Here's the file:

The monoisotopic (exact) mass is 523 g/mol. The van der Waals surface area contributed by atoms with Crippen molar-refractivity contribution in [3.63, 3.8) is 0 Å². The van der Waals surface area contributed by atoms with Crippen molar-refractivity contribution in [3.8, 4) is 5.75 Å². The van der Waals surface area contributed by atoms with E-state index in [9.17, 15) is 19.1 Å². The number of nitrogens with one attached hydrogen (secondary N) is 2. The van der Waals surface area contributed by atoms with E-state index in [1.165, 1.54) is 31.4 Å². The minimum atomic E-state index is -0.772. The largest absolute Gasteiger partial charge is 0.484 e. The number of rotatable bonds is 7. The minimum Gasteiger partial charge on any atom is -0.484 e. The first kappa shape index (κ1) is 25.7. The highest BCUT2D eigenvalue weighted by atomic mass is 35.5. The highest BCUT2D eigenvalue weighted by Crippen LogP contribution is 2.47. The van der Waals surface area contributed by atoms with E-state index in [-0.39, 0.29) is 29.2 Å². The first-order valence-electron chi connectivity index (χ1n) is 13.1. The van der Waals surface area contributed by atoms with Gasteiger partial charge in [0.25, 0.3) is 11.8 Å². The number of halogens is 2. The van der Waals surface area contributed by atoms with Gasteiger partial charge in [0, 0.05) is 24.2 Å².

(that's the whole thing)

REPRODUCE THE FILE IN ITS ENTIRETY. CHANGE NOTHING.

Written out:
The monoisotopic (exact) mass is 523 g/mol. The van der Waals surface area contributed by atoms with Crippen molar-refractivity contribution in [3.63, 3.8) is 0 Å². The van der Waals surface area contributed by atoms with Crippen molar-refractivity contribution in [3.8, 4) is 5.75 Å². The van der Waals surface area contributed by atoms with E-state index in [9.17, 15) is 19.1 Å². The number of nitrogens with one attached hydrogen (secondary N) is 2. The van der Waals surface area contributed by atoms with E-state index in [1.165, 1.54) is 31.4 Å². The minimum atomic E-state index is -0.772. The largest absolute Gasteiger partial charge is 0.484 e. The number of rotatable bonds is 7. The minimum Gasteiger partial charge on any atom is -0.484 e. The first kappa shape index (κ1) is 25.7. The highest BCUT2D eigenvalue weighted by atomic mass is 35.5. The highest BCUT2D eigenvalue weighted by Crippen LogP contribution is 2.47. The van der Waals surface area contributed by atoms with E-state index in [-0.39, 0.29) is 29.2 Å². The first-order valence-electron chi connectivity index (χ1n) is 13.1. The van der Waals surface area contributed by atoms with Gasteiger partial charge in [0.25, 0.3) is 11.8 Å². The number of halogens is 2. The van der Waals surface area contributed by atoms with Gasteiger partial charge in [0, 0.05) is 24.2 Å².